I believe Government must intervene where it can really make a difference. We are world leaders in offshore wind and globally we can make a lasting technological contribution. On current plans we expect to see 10GW of offshore wind installed by 2020. If – only if - Government’s strict conditions on cost reduction are met we will make funding available for three further auctions this Parliament, the first by the end of 2016. If offshore wind moves quickly to cost competitiveness we could support up to a further 10GW of offshore wind projects in the 2020s.
North Sea Oil
Like industry, investors need certainty and I want to provide it for UK oil production. The North Sea offers significant value to the UK and has ongoing potential and we must act to safeguard it. That’s why we have created the Independent Oil and Gas Authority and are beginning a consultation on a Strategy to Maximise the Economic Recovery of the North Sea.
To deliver the kind of system change we need we must unleash innovation to develop energy technologies that will take off at scale. Government’s role is to create the conditions for new ideas to flourish by removing barriers that get in the way.
Smart meters are the basis of an approach that could allow radical new models to develop, sparking new ideas, creating new efficiencies, keeping costs low. They will be in every home and small business by 2020. But they alone won’t fully realise the benefits of a new approach. A fully smart system could help reduce costs dramatically.
National Grid plays a pivotal role in keeping the energy market working; and there is a strong case for the system operator to have more independence to allow it to adapt to necessary changes as the system changes. Alongside the National Infrastructure Commission, we will work with National Grid, Ofgem and others to consider how to reform the current system operator model to make it more flexible, responsive and independent.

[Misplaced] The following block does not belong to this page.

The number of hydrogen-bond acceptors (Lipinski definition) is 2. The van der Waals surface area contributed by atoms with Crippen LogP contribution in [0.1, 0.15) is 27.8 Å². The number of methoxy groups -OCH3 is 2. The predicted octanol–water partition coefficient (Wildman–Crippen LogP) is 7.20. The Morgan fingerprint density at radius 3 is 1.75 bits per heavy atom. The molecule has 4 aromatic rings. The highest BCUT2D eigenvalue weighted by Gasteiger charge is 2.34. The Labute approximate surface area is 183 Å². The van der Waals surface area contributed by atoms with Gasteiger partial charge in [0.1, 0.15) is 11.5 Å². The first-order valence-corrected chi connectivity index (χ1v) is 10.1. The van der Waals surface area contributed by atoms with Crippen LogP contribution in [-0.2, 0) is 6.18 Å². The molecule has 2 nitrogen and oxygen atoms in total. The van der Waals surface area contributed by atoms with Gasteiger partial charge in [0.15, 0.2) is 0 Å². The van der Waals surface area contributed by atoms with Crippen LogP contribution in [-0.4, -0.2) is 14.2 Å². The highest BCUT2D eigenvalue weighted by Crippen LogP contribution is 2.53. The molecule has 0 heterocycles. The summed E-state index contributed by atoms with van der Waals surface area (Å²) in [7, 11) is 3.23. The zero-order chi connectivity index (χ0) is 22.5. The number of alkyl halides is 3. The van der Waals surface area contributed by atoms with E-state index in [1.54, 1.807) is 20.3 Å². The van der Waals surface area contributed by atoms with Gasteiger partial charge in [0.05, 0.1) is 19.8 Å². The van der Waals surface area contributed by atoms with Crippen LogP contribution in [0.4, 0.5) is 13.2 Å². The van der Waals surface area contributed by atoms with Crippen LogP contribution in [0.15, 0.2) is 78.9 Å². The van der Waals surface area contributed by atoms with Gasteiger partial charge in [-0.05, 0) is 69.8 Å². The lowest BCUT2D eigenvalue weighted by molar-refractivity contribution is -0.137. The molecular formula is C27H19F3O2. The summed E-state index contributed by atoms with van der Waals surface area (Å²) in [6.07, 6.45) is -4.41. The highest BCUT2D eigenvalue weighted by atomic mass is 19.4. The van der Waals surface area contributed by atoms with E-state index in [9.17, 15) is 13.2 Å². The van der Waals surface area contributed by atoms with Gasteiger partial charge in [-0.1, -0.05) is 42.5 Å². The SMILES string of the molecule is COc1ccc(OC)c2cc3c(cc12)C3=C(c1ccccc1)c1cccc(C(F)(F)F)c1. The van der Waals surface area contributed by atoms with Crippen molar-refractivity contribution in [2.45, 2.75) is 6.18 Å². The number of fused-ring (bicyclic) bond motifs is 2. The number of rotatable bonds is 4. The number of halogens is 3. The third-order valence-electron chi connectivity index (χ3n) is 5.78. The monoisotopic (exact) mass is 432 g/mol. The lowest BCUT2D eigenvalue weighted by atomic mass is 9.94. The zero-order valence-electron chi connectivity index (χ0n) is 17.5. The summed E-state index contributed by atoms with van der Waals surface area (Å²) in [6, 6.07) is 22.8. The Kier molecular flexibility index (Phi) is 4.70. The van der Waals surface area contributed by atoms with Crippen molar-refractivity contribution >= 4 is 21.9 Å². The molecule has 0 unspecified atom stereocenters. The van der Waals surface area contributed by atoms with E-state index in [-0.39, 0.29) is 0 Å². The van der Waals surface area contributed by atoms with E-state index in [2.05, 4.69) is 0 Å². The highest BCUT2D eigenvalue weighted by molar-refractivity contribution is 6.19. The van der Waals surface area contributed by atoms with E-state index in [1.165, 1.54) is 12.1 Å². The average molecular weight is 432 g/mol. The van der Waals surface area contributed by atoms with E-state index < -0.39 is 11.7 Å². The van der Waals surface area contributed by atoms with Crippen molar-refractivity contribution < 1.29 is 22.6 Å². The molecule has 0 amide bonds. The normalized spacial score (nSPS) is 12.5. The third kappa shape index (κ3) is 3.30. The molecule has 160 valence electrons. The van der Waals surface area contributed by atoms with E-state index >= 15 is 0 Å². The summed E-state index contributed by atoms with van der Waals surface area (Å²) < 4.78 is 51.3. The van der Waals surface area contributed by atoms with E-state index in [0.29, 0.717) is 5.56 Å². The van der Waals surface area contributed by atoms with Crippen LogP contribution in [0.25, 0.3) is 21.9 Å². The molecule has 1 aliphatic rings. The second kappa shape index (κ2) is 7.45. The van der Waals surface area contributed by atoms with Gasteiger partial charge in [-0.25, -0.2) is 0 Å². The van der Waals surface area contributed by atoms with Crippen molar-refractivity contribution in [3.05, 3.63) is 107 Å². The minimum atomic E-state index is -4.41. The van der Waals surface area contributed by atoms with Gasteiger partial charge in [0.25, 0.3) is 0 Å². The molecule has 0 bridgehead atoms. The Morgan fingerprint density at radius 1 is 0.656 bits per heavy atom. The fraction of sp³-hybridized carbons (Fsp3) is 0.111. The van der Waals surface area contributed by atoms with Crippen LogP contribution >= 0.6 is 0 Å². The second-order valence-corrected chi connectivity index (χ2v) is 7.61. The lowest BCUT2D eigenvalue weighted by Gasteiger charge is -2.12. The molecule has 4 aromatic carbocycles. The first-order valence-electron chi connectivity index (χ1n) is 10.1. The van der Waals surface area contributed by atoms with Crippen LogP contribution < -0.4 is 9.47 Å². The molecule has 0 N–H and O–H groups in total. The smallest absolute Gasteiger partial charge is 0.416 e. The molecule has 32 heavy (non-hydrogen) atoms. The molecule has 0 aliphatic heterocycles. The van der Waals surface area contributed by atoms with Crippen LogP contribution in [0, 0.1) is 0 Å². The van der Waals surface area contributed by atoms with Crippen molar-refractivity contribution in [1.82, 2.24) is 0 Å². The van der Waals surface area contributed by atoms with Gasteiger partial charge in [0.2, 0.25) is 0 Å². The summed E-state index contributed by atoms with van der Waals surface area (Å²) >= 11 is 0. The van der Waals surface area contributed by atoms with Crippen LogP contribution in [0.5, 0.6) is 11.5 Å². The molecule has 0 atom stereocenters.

DECC funding for innovation is already supporting the development of transformative technologies here in the UK; in energy storage, in low carbon transport fuels, in more efficient lighting.
And we need to look towards a strong long term plan for heat. It’s the cause of a third of emissions, but progress to innovate and decarbonise has been slow. I want to test new approaches to find out what works best. We will set out our approach next year, as part of our strategy to meet our carbon budgets.
I’m determined that energy efficiency is concentrated on those in greatest need. The cheapest energy is the energy not used; and we’re committed to ensuring a million households benefit from energy efficiency improvements in this Parliament.
For businesses, energy efficiency can reduce costs, which in turn improves productivity and competitiveness. But the tax and policy framework designed to encourage this is complex and we are now looking at streamlining it.
These are my priorities; for our energy security, for our economy and for our future.
Now let’s get on and deliver them